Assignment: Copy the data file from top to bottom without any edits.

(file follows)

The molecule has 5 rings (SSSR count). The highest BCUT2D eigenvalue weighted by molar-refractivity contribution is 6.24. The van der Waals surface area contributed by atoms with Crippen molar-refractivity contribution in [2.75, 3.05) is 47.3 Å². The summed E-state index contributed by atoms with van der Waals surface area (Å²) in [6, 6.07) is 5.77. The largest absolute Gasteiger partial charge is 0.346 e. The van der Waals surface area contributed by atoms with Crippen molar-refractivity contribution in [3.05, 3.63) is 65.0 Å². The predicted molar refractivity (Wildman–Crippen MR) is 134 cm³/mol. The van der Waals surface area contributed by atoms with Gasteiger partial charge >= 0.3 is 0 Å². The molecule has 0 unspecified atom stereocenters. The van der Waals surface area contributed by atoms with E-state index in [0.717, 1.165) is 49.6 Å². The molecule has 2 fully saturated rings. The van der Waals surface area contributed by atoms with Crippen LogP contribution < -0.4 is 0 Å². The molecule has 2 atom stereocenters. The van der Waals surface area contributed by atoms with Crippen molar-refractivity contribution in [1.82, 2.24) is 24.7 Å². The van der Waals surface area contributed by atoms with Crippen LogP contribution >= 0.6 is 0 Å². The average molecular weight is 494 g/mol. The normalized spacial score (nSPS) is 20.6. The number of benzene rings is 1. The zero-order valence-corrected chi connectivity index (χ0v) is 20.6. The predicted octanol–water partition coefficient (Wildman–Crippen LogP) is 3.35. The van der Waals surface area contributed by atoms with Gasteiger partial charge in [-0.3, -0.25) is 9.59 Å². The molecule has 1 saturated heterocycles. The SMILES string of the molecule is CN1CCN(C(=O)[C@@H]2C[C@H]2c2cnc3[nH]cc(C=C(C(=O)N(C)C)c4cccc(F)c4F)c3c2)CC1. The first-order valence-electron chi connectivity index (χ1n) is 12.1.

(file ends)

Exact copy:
The molecule has 5 rings (SSSR count). The highest BCUT2D eigenvalue weighted by molar-refractivity contribution is 6.24. The van der Waals surface area contributed by atoms with Crippen molar-refractivity contribution in [2.75, 3.05) is 47.3 Å². The summed E-state index contributed by atoms with van der Waals surface area (Å²) in [6, 6.07) is 5.77. The largest absolute Gasteiger partial charge is 0.346 e. The van der Waals surface area contributed by atoms with Crippen molar-refractivity contribution in [3.05, 3.63) is 65.0 Å². The predicted molar refractivity (Wildman–Crippen MR) is 134 cm³/mol. The van der Waals surface area contributed by atoms with Gasteiger partial charge >= 0.3 is 0 Å². The molecule has 0 unspecified atom stereocenters. The van der Waals surface area contributed by atoms with E-state index in [0.717, 1.165) is 49.6 Å². The molecule has 2 fully saturated rings. The van der Waals surface area contributed by atoms with Crippen LogP contribution < -0.4 is 0 Å². The molecule has 2 atom stereocenters. The van der Waals surface area contributed by atoms with Crippen molar-refractivity contribution in [1.82, 2.24) is 24.7 Å². The van der Waals surface area contributed by atoms with Crippen LogP contribution >= 0.6 is 0 Å². The average molecular weight is 494 g/mol. The normalized spacial score (nSPS) is 20.6. The number of benzene rings is 1. The zero-order valence-corrected chi connectivity index (χ0v) is 20.6. The predicted octanol–water partition coefficient (Wildman–Crippen LogP) is 3.35. The van der Waals surface area contributed by atoms with Gasteiger partial charge in [-0.3, -0.25) is 9.59 Å². The molecule has 1 saturated heterocycles. The SMILES string of the molecule is CN1CCN(C(=O)[C@@H]2C[C@H]2c2cnc3[nH]cc(C=C(C(=O)N(C)C)c4cccc(F)c4F)c3c2)CC1. The first-order valence-electron chi connectivity index (χ1n) is 12.1.